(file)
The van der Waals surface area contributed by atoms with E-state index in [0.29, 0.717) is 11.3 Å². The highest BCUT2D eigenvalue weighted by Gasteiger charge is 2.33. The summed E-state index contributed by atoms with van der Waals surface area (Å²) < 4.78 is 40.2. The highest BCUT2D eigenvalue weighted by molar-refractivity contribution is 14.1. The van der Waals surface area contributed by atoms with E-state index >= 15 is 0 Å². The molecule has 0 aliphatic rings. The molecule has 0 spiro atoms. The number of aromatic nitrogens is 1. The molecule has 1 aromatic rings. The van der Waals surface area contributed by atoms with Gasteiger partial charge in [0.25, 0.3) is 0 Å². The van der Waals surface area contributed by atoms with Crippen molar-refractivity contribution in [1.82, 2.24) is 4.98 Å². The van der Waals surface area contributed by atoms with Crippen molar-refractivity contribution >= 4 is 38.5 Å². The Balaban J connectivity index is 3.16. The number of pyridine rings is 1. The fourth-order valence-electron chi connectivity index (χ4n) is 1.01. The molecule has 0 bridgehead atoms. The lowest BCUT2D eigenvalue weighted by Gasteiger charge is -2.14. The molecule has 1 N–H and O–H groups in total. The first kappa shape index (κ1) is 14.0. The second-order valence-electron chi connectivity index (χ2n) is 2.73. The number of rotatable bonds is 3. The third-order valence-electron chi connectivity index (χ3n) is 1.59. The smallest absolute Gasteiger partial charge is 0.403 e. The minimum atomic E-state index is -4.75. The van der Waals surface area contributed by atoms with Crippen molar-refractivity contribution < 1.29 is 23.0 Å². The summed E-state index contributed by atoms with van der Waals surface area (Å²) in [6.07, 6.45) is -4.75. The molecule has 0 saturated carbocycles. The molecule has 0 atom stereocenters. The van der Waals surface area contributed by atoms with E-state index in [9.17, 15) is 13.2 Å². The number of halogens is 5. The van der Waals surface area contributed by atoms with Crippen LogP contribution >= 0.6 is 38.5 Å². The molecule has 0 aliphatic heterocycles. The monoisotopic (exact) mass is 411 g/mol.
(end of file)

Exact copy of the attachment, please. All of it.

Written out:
The van der Waals surface area contributed by atoms with E-state index in [0.29, 0.717) is 11.3 Å². The highest BCUT2D eigenvalue weighted by Gasteiger charge is 2.33. The summed E-state index contributed by atoms with van der Waals surface area (Å²) < 4.78 is 40.2. The highest BCUT2D eigenvalue weighted by molar-refractivity contribution is 14.1. The van der Waals surface area contributed by atoms with E-state index >= 15 is 0 Å². The molecule has 0 aliphatic rings. The molecule has 0 spiro atoms. The number of aromatic nitrogens is 1. The molecule has 1 aromatic rings. The van der Waals surface area contributed by atoms with Gasteiger partial charge in [0.25, 0.3) is 0 Å². The van der Waals surface area contributed by atoms with Crippen molar-refractivity contribution in [1.82, 2.24) is 4.98 Å². The van der Waals surface area contributed by atoms with Crippen molar-refractivity contribution >= 4 is 38.5 Å². The Balaban J connectivity index is 3.16. The number of pyridine rings is 1. The fourth-order valence-electron chi connectivity index (χ4n) is 1.01. The molecule has 0 bridgehead atoms. The lowest BCUT2D eigenvalue weighted by Gasteiger charge is -2.14. The molecule has 1 N–H and O–H groups in total. The first kappa shape index (κ1) is 14.0. The second-order valence-electron chi connectivity index (χ2n) is 2.73. The number of rotatable bonds is 3. The third-order valence-electron chi connectivity index (χ3n) is 1.59. The smallest absolute Gasteiger partial charge is 0.403 e. The minimum atomic E-state index is -4.75. The van der Waals surface area contributed by atoms with Crippen molar-refractivity contribution < 1.29 is 23.0 Å². The summed E-state index contributed by atoms with van der Waals surface area (Å²) in [6.07, 6.45) is -4.75. The molecule has 0 saturated carbocycles. The molecule has 0 atom stereocenters. The van der Waals surface area contributed by atoms with E-state index in [9.17, 15) is 13.2 Å². The number of halogens is 5. The van der Waals surface area contributed by atoms with Crippen LogP contribution >= 0.6 is 38.5 Å². The molecule has 0 aliphatic heterocycles. The monoisotopic (exact) mass is 411 g/mol.